Welcome To My Bed

Magic Morsel: Ekphrasis

At times, it's necessary to empty your head of all personal imagery and just let writing become the mechanical process.  I've heard tell of both Ernest Hemingway and Hunter S. Thompson re-typing great novels by other writers to learn the movement of genius.  I've never gone so far myself (though it intrigues me to think what I might make after such an exercise).

But last night I did a little exercise.  After retyping a scene from the novel (no editing allowed in the process), I was in a very floaty, empty-headed working mode.  I tend to create best with nothing current immediately on my mind.  Then I did an ekphrastic experiment(ekphrasic writing is done as a direct response to another art object)--a song came on in shuffle, and while listening to it several times over I brainstormed images based on the musical features.  The guitar line was lonely and wandering.  The drums sounded like the slow turn of gears.  Before I was sure of what was on the page in front of me, I'd written a three stanza western.

Here's the song:


It would be interesting to see what other people would write in response to the same song, though I haven't quite thought through how that might be collected.

Anyway, I plan on doing this at least once a day.  It's an effective trap door out of always writing about myself, or at least an escape from the ever-larger manuscript of hospital/death poems.  Maybe for National Poetry Month (April), my project will end up as thirty ekphrastic poems, each a response to one of my favorite songs.

Brain food, and that other stuff that just tastes good.

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Good morning, sunshines. I got a solid ten hours of sleep last night and I am so ready to kick this day's butt! Too bad there's not much to do. While I wait for my laundry to finish drying, lemme sing another chorus of "Young and Healthy" from 42nd Street and then I'll tell you the tales of the past few weeks.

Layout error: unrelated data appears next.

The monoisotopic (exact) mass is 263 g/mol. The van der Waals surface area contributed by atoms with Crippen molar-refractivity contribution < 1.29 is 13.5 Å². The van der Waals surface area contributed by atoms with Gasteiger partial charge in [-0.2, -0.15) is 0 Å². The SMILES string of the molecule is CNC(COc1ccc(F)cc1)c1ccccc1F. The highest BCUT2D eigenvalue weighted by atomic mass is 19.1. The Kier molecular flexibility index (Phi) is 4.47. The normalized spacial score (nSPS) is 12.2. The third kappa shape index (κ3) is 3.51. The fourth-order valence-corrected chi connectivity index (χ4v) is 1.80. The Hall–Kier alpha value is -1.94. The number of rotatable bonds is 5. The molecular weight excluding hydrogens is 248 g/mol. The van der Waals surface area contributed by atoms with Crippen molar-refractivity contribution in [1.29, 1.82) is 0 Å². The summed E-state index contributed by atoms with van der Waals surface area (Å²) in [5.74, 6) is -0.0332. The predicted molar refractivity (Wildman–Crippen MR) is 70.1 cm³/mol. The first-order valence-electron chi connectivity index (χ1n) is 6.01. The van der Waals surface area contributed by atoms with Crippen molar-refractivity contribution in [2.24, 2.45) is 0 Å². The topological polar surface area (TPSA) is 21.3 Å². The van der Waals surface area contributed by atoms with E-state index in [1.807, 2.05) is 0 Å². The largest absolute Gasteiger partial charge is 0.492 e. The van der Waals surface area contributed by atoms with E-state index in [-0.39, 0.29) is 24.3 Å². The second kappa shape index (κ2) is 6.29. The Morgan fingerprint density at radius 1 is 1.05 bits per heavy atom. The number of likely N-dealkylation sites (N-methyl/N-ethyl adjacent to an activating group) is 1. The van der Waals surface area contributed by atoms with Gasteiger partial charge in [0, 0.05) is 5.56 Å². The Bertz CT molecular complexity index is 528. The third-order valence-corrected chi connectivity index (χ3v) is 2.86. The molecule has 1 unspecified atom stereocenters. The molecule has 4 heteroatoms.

The past semester has contained more revision than any other period of my life to date. Til now, and as a writer I'm endlessly ashamed to admit this, revision was more of an afterthought than process. I see now that such an attitude was burying some of my best ideas in a whole lot of junk, and feel my words are better able to breathe now that I tend and prune them properly. It really is a lot like gardening; afterwards, my back tends to hurt and my hands can get ornery, but I always sit down to eat a helluva lot more satisfied than when I let things have their own way. And I'm going to cut that metaphor off right now before it gets away from me.

The preliminary final drafts of both my novel and my poetry manuscript are due next week. I have this. I can manage it. I am endlessly excited for the outcomes, as my projects have taken their time becoming what they are now. I have been peeling back layers for months and letting intuition do the bulk of the real work. It is both rewarding and excruciating to let your instincts write a book for you. If you only write when the mood strikes as it is, waiting for the mood to strike and your instincts to indicate where you must go next is like holding out both hands for lightning strikes. But it is getting there. I am getting there. In a month's time, I will be done with college and gearing up for tour. This all boggles my mind. I am still just a little girl playing house. Here, evidence of the playing--an experiment in soup turned genius fall meal. I literally just put things into pans and hoped for the best. Magically, that worked out with such success I had to record it. Jericha usually does the cooking at home, but I bested my roomie at her own game this time. She asked for the recipe, so I thought I'd write it down here for everybody. (And it's vegetarian.)

Accidental Onion Soup

5 medium-sized onions, chopped
1 bottle Opa Opa Light Lager
5 tbsp butter
1 tbsp olive oil
2 1/2 cups water
salt & pepper, to taste

Melt 1 tbsp butter in a large skillet on medium-high heat. Add chopped onions and remaining butter in layers. Drizzle with olive oil, sprinkle with salt. Allow to cook, unstirred for 25 minutes. Do not worry about burning (it won't happen). After 25 minutes, stir occasionally, continuing to cook onions until they are a deep mahogany, 15-20 minutes. Once a rich brown color is achieved, mix onions, beer, and water in a large stock pot. Add salt and pepper to taste. Cook on medium heat for 20-25 minutes. Serve with crusty bread and parmesan cheese on a brisk night when you want hearty comfort food.

Or, you could always stop by Nakedhaus and I'll cook you dinner while reciting for my latest project. No kidding. It happens at least three times a week now.